Stereotypography: typical, even racist, typefaces

02 February 2020  |   0 Comments   |    |  

Stéréotypes et typographie racistes

Some typefaces, such as Neuland or Chop Suey, are used today almost exclusively with a stereotypical connotation, to represent a country or culture. Yet their original meaning often has nothing to do with their current use. Used mechanically and out of context, they have acquired a new meaning linked to a cultural stereotype, to the point of being reduced to this sole use, which sometimes becomes racist. We call them "stereotypographies". Do they arise by accident, or are they deliberately created? Here's their story.


Stereotypographies in spite of themselves

Most of the time, typefaces become stereotypes because of the context in which they were created, rather than their original intent. Their connotations are built up over time, by being used and seen in a specific context, built on prejudice and repetition.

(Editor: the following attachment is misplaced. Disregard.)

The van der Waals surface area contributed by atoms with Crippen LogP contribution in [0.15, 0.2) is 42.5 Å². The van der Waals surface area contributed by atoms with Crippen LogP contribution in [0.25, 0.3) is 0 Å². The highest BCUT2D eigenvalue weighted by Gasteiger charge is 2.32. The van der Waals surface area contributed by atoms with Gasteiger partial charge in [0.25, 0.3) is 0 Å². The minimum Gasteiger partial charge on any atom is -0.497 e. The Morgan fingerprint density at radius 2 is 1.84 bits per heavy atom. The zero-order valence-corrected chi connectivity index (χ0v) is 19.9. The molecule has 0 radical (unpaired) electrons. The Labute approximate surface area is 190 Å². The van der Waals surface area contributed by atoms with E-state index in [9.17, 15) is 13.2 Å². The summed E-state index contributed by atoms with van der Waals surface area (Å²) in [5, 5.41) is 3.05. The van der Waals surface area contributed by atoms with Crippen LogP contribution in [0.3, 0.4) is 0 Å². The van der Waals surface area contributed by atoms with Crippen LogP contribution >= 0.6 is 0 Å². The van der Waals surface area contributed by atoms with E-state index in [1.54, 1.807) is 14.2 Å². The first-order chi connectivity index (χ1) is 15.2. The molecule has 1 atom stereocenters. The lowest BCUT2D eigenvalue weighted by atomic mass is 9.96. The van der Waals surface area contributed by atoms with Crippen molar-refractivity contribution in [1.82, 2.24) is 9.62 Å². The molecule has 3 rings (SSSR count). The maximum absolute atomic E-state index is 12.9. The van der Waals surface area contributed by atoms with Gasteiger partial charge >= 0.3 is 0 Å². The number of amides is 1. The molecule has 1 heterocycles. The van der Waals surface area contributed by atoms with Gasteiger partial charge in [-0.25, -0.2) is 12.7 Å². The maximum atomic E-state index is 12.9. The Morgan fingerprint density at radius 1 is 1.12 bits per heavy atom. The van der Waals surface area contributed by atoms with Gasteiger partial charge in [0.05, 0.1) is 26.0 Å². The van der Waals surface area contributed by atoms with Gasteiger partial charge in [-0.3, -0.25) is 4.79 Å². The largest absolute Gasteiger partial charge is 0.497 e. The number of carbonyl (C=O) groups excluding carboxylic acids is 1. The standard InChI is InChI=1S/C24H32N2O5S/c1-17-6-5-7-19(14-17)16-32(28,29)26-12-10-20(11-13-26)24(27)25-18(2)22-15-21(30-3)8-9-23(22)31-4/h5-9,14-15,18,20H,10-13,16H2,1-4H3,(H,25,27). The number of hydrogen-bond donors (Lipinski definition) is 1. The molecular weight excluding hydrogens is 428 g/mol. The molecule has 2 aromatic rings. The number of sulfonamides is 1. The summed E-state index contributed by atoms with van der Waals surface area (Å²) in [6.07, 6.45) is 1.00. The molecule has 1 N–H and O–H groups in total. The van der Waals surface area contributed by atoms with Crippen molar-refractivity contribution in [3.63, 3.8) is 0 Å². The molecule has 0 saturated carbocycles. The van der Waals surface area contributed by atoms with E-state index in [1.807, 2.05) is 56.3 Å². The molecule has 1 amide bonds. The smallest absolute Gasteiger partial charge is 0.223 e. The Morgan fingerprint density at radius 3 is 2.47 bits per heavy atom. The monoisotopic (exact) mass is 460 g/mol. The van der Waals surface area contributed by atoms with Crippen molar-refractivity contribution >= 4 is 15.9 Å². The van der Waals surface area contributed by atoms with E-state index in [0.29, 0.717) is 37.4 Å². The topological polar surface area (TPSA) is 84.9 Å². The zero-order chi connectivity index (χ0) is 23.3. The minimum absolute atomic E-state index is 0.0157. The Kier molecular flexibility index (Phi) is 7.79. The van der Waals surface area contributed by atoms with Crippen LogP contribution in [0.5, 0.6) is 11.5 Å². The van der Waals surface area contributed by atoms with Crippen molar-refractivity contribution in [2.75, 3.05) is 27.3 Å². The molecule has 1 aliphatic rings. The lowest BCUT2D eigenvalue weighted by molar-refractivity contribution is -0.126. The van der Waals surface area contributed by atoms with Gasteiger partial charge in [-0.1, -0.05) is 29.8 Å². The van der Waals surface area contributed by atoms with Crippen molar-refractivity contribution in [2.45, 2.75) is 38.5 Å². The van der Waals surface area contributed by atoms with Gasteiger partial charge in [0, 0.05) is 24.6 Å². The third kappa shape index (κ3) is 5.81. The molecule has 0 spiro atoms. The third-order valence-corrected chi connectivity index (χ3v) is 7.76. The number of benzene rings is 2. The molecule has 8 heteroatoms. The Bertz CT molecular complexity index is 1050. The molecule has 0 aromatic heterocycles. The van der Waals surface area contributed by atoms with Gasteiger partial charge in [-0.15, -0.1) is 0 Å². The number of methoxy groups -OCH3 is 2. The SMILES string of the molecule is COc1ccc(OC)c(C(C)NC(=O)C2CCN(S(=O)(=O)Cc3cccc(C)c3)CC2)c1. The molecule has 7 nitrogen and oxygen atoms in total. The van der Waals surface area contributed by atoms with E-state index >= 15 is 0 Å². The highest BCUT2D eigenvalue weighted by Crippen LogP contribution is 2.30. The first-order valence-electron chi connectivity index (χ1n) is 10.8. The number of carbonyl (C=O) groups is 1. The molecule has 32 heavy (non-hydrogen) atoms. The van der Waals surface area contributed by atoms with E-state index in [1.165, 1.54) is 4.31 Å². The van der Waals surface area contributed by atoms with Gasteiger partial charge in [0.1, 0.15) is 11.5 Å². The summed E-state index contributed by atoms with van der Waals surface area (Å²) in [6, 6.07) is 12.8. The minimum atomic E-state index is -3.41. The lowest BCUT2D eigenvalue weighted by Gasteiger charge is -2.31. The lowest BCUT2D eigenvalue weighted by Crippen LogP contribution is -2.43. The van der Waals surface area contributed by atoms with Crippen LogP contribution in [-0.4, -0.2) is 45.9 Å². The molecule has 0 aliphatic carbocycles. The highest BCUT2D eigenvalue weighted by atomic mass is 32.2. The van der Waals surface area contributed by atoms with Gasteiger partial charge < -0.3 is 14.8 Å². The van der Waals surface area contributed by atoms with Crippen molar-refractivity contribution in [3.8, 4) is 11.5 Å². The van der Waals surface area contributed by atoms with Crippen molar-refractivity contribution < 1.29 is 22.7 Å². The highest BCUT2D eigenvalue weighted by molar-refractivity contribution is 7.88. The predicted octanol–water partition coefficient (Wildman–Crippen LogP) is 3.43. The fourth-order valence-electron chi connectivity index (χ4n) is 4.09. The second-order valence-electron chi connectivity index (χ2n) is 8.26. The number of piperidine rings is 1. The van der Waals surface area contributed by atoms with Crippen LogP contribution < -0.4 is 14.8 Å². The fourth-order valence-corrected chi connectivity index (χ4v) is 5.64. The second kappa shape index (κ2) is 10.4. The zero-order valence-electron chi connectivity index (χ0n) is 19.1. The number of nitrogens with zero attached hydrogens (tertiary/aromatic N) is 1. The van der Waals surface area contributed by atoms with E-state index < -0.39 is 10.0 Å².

Such is the case with Rustic Ornamented Shaded, the first stereotypography known to date, drawn in 1866 at the Bruce Type Foundry. Depicting a superimposition of pieces of wood, it was first marketed under the name Novel Open, and used on official papers, as shown below on a Phoenix Company document dated January 1, 1870. It then became Rustic Shaded in reference to its rustic style. Conceived as a Victorian-inspired typeface, it changed its name again in the '50s to Bruce Mikita, in reference to Japanese woodworking, in vogue at the time. From then on, the name was a reference to Japan.